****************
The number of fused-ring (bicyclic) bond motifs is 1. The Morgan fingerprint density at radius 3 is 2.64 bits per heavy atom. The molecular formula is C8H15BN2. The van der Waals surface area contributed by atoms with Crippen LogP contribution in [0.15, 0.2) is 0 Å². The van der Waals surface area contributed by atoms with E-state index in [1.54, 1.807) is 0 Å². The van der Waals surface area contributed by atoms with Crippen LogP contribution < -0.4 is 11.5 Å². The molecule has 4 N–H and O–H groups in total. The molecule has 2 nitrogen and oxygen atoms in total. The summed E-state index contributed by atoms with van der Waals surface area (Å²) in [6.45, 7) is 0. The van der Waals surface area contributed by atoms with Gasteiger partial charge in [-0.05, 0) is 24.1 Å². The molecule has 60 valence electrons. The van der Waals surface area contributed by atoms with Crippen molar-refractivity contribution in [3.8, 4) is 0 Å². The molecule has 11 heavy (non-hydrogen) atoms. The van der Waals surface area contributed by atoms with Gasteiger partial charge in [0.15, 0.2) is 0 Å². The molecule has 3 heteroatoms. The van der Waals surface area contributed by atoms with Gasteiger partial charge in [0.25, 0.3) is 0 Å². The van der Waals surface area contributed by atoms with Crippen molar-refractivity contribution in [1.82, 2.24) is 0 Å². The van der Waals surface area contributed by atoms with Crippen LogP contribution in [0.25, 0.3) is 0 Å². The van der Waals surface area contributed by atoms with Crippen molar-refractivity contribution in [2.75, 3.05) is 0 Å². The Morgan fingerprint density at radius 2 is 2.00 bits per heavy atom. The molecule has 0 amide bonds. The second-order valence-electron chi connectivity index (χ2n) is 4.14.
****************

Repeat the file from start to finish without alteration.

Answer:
The number of fused-ring (bicyclic) bond motifs is 1. The Morgan fingerprint density at radius 3 is 2.64 bits per heavy atom. The molecular formula is C8H15BN2. The van der Waals surface area contributed by atoms with Crippen LogP contribution in [0.15, 0.2) is 0 Å². The van der Waals surface area contributed by atoms with E-state index in [1.54, 1.807) is 0 Å². The van der Waals surface area contributed by atoms with Crippen LogP contribution < -0.4 is 11.5 Å². The molecule has 4 N–H and O–H groups in total. The molecule has 2 nitrogen and oxygen atoms in total. The summed E-state index contributed by atoms with van der Waals surface area (Å²) in [6.45, 7) is 0. The van der Waals surface area contributed by atoms with Gasteiger partial charge in [-0.05, 0) is 24.1 Å². The molecule has 60 valence electrons. The van der Waals surface area contributed by atoms with Crippen molar-refractivity contribution in [3.8, 4) is 0 Å². The molecule has 11 heavy (non-hydrogen) atoms. The van der Waals surface area contributed by atoms with Gasteiger partial charge in [0.15, 0.2) is 0 Å². The molecule has 3 heteroatoms. The van der Waals surface area contributed by atoms with Gasteiger partial charge in [0.25, 0.3) is 0 Å². The van der Waals surface area contributed by atoms with Crippen molar-refractivity contribution in [1.82, 2.24) is 0 Å². The van der Waals surface area contributed by atoms with Crippen LogP contribution in [0.25, 0.3) is 0 Å². The van der Waals surface area contributed by atoms with Crippen molar-refractivity contribution in [2.75, 3.05) is 0 Å². The Morgan fingerprint density at radius 2 is 2.00 bits per heavy atom. The molecule has 0 amide bonds. The second-order valence-electron chi connectivity index (χ2n) is 4.14.